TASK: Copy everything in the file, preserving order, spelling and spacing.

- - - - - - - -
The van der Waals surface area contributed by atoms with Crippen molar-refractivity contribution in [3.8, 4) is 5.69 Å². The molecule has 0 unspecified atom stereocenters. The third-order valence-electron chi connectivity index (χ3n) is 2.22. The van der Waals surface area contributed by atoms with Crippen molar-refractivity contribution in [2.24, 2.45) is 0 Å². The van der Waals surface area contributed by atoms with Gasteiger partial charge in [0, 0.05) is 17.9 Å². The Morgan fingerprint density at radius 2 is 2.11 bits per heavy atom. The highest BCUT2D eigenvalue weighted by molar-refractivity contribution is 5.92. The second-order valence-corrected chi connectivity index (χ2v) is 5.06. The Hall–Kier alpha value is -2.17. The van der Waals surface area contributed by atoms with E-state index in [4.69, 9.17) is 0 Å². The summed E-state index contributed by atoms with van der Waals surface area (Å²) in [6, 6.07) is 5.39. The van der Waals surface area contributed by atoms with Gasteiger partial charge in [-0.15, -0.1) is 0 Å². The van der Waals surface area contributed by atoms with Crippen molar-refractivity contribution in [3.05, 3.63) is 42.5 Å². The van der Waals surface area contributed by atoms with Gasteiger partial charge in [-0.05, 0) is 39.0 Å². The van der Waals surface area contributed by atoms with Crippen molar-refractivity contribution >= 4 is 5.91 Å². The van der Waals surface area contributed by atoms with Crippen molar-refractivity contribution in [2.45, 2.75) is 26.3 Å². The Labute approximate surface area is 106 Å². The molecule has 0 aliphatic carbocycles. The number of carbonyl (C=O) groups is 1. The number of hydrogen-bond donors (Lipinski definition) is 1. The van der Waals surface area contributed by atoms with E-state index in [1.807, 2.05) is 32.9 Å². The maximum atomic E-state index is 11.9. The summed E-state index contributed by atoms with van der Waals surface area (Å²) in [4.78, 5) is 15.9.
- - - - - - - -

The van der Waals surface area contributed by atoms with Crippen molar-refractivity contribution in [3.8, 4) is 5.69 Å². The molecule has 0 unspecified atom stereocenters. The third-order valence-electron chi connectivity index (χ3n) is 2.22. The van der Waals surface area contributed by atoms with Crippen molar-refractivity contribution in [2.24, 2.45) is 0 Å². The van der Waals surface area contributed by atoms with Gasteiger partial charge in [0, 0.05) is 17.9 Å². The Morgan fingerprint density at radius 2 is 2.11 bits per heavy atom. The highest BCUT2D eigenvalue weighted by molar-refractivity contribution is 5.92. The second-order valence-corrected chi connectivity index (χ2v) is 5.06. The Hall–Kier alpha value is -2.17. The van der Waals surface area contributed by atoms with E-state index in [4.69, 9.17) is 0 Å². The summed E-state index contributed by atoms with van der Waals surface area (Å²) in [6, 6.07) is 5.39. The van der Waals surface area contributed by atoms with Gasteiger partial charge in [-0.15, -0.1) is 0 Å². The van der Waals surface area contributed by atoms with Crippen molar-refractivity contribution in [3.05, 3.63) is 42.5 Å². The van der Waals surface area contributed by atoms with Gasteiger partial charge in [-0.05, 0) is 39.0 Å². The van der Waals surface area contributed by atoms with Crippen molar-refractivity contribution >= 4 is 5.91 Å². The van der Waals surface area contributed by atoms with Crippen molar-refractivity contribution in [2.45, 2.75) is 26.3 Å². The Labute approximate surface area is 106 Å². The molecule has 0 aliphatic carbocycles. The number of carbonyl (C=O) groups is 1. The number of hydrogen-bond donors (Lipinski definition) is 1. The van der Waals surface area contributed by atoms with E-state index in [1.807, 2.05) is 32.9 Å². The maximum atomic E-state index is 11.9. The summed E-state index contributed by atoms with van der Waals surface area (Å²) in [4.78, 5) is 15.9.